Accentuate the Positive?

"You'll wonder where the yellow went, when you brush your teeth with Pepsodent."

A classic.

"Mmm mmm good. Mmm mmm good. That's what Campbell's soups are, mmm mmm good."

An immortal line.

"A little dab'll do ya."

I wish I'd written that! Any college graduate can write well-constructed prose, with a beginning and an end, sometimes even with meaning, but the ability to produce copy that hits the listener or reader—any listener and reader—on the most basic level is a rare talent indeed. You may remember Alfred Bester's classic SF novel The Demolished Man, where the hero blocks out esp peeping by silently reciting a verse supplied by a jingle writer: "Tenser said the Tensor. Tenser said the Tensor. Tension, apprehension, and dissension have begun."

The pattern of rhyming nonsense syllables seems to excite a lingual resonance that persists to the point of obliterating rational, structured thought. Arthur C. Clarke, of 2001, etc. fame, developed this theme further in a 1956 short story in which a computer was programmed to keep reiterating the composing process until it produced "The Ultimate Melody," a sequence of notes that exactly mimicked the fundamental flow of information in the listener's brain. It would thus blank out all external stimuli, producing a state of nirvana (experienced from the inside) or coma (witnessed from the outside). I was reminded of this story on a recent trip to Disneyland where, in order to placate wife and six-year-old daughter for having forced them to accompany me on the mind-blowing "Star Tours" ride, I accompanied them on "It's a Small World."

Have you been on the "Small World" ride? Do you remember that tune?

I'm sorry. I'd almost forgotten it too. Try muttering "A little dab'll do ya," over and over again while you continue reading this issue. (Digifreaks try "A little DAT'll do ya.")

In "The Ultimate Melody," Mr. Clarke conjectured that all earthly tunes are but dimly heard shadows of the ideal Platonic melody. (The idea that "man is the measure of all things" seems too small-minded to be a true description of reality, hence my sympathy for the Platonic philosophy.) And when a sequence of notes or syllables has that resonant effect, it is because, just for a moment, the composer or writer has almost achieved, in some limited manner, what by definition is unachievable. It is like the quest a fellow bass guitarist, Gordon Goodwin, undertook in the late '60s to find the ultimate riff: the pattern that a bass player could lock into, riding the groove with the drummer, until the end of time. I looked for it too, finding hints in James Brown and echoes in Tito Puente, but for all I know, Gordon (a man who believed that the best loudspeaker was constructed from a concrete column with the drive-unit firing up into a reflector) is looking still.

I have to say, however, that after hearing the Andreas Vollenweider group live on the Dancing with the Lion tour—a majestic if overbright live sound that makes the Columbia CD (CK 45154) sound anemic—the Swiss harpist has got a lot further down the road in that quest than either Gordon or I ever did. "New Age," you say? Since when did New Age music have whatever is the Schweizdeutsch for cojones? Considering he has to sit down to play, Herr Vollenweider sure knows how to boogie. And in the title track on the Lion album, he almost makes you think he's found that perfect riff.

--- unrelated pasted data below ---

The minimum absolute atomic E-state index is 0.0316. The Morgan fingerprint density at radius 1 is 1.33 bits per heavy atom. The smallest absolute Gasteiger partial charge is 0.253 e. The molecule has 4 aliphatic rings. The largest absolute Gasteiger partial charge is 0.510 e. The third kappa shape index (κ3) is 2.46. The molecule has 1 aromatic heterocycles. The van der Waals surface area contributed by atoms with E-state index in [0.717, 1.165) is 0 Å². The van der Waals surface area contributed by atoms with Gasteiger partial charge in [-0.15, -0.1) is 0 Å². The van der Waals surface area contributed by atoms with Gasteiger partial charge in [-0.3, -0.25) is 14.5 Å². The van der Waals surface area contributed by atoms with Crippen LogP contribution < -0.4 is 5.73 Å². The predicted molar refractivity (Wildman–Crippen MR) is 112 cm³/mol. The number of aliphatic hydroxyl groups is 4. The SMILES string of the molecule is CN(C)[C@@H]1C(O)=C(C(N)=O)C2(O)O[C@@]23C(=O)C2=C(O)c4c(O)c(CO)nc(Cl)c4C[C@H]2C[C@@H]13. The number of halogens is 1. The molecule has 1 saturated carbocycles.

But only almost.

(How are you doing? "A little dab'll do ya, A little dab'll do ya..." I don't suppose you'd want to know that Telarc has released an album of Disney favorites with "It's a Small World After All" prominently featured.)

Similarly with high-end hi-fi, the sound of your system can only be an approximation of the ideal, heard through a glass dully. The audiophile is like my friend Gordon, who, with each riff he discovered, realized that even when it cooked, it still wasn't the riff. No matter how good a system can make the music sound—and with the best components, it can sound magical—there is always that last vestige of electronic origin, that mechanical blemish that says "It's still only a record, fella."

As I tried to develop in an earlier essay, however (footnote 1), the listener who experiences as much live acoustic music as possible will have an innate sense of what that paradigm is. You'll be left in no doubt when that resonance hits: "You don't need a weatherman to know which way the wind blows." Gordon would know his riff when he heard it! And to paraphrase Ivor Tiefenbrun, "If your feet don't tap, you ain't hearing it."

So what has this got to do with "accentuating the positive," the title of the piece?

An essay by tube maven David Carpe, posted on The Audiophile Network bulletin board (footnote 2) in the Fall, included in a rather frantic critique of high-end magazines and reviewers the statement that while a reviewer has a duty to protect his or her readers against fraud and rip-off products, "A negative review can be absolutely devastating to a high-end manufacturer, many of which are run essentially by audiophiles in their basement or garage. These people are doing it for the sheer love of music and the chance of possibly scratching out a living doing something they love. The 'consumer advocate' reviewer who writes a scathing review on the basis of perceived minor deficiencies in sound quality alone can potentially destroy these small businesses, which may well have something to contribute to the 'art.'"

Footnote 1: "The Chicken & the Egg," Vol.12 No.3, March 1989, p.5.

Footnote 2: The Audiophile Network, which was in operation through the late 1980s to the 1990s, was the best of the pre-Web bulletin boards. Its correspondents included Corey Greenberg, Jonathan Scull, Kalman Rubinson, Rick Rosen, and Lonnie Brownell, all of whom were to become better-known as audio writers.—John Atkinson